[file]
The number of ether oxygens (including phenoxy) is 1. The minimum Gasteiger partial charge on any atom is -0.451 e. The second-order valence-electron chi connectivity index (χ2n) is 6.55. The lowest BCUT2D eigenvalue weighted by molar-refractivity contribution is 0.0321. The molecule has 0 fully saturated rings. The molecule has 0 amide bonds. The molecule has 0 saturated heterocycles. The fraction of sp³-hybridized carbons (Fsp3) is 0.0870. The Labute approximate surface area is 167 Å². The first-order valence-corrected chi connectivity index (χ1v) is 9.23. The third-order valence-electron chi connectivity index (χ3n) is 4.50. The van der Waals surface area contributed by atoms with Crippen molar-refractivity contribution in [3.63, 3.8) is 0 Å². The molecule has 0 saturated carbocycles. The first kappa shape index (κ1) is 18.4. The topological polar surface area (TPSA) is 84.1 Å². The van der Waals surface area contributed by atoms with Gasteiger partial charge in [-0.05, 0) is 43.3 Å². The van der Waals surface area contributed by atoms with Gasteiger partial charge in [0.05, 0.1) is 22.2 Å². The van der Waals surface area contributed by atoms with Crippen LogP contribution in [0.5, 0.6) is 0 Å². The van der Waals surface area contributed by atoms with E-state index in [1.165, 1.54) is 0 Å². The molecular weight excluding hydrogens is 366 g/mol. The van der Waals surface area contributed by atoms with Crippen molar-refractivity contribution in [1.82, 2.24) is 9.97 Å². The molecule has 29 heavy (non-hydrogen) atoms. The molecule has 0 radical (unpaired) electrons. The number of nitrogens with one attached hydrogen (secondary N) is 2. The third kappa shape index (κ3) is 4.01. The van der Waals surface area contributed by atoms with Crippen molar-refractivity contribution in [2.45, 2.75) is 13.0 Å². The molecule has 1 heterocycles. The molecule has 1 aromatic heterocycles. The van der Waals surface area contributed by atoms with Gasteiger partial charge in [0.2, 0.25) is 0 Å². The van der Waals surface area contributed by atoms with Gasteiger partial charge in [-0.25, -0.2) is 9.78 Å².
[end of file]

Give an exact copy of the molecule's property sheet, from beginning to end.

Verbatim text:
The number of ether oxygens (including phenoxy) is 1. The minimum Gasteiger partial charge on any atom is -0.451 e. The second-order valence-electron chi connectivity index (χ2n) is 6.55. The lowest BCUT2D eigenvalue weighted by molar-refractivity contribution is 0.0321. The molecule has 0 fully saturated rings. The molecule has 0 amide bonds. The molecule has 0 saturated heterocycles. The fraction of sp³-hybridized carbons (Fsp3) is 0.0870. The Labute approximate surface area is 167 Å². The first-order valence-corrected chi connectivity index (χ1v) is 9.23. The third-order valence-electron chi connectivity index (χ3n) is 4.50. The van der Waals surface area contributed by atoms with Crippen molar-refractivity contribution in [3.63, 3.8) is 0 Å². The molecule has 0 saturated carbocycles. The first kappa shape index (κ1) is 18.4. The topological polar surface area (TPSA) is 84.1 Å². The van der Waals surface area contributed by atoms with Gasteiger partial charge in [-0.05, 0) is 43.3 Å². The van der Waals surface area contributed by atoms with Gasteiger partial charge in [0.05, 0.1) is 22.2 Å². The van der Waals surface area contributed by atoms with Crippen LogP contribution in [0.5, 0.6) is 0 Å². The van der Waals surface area contributed by atoms with E-state index in [1.165, 1.54) is 0 Å². The molecular weight excluding hydrogens is 366 g/mol. The van der Waals surface area contributed by atoms with Crippen molar-refractivity contribution in [1.82, 2.24) is 9.97 Å². The molecule has 29 heavy (non-hydrogen) atoms. The molecule has 0 radical (unpaired) electrons. The number of nitrogens with one attached hydrogen (secondary N) is 2. The third kappa shape index (κ3) is 4.01. The van der Waals surface area contributed by atoms with Crippen molar-refractivity contribution in [2.45, 2.75) is 13.0 Å². The molecule has 1 heterocycles. The molecule has 1 aromatic heterocycles. The van der Waals surface area contributed by atoms with Gasteiger partial charge in [0.2, 0.25) is 0 Å². The van der Waals surface area contributed by atoms with Gasteiger partial charge in [-0.25, -0.2) is 9.78 Å².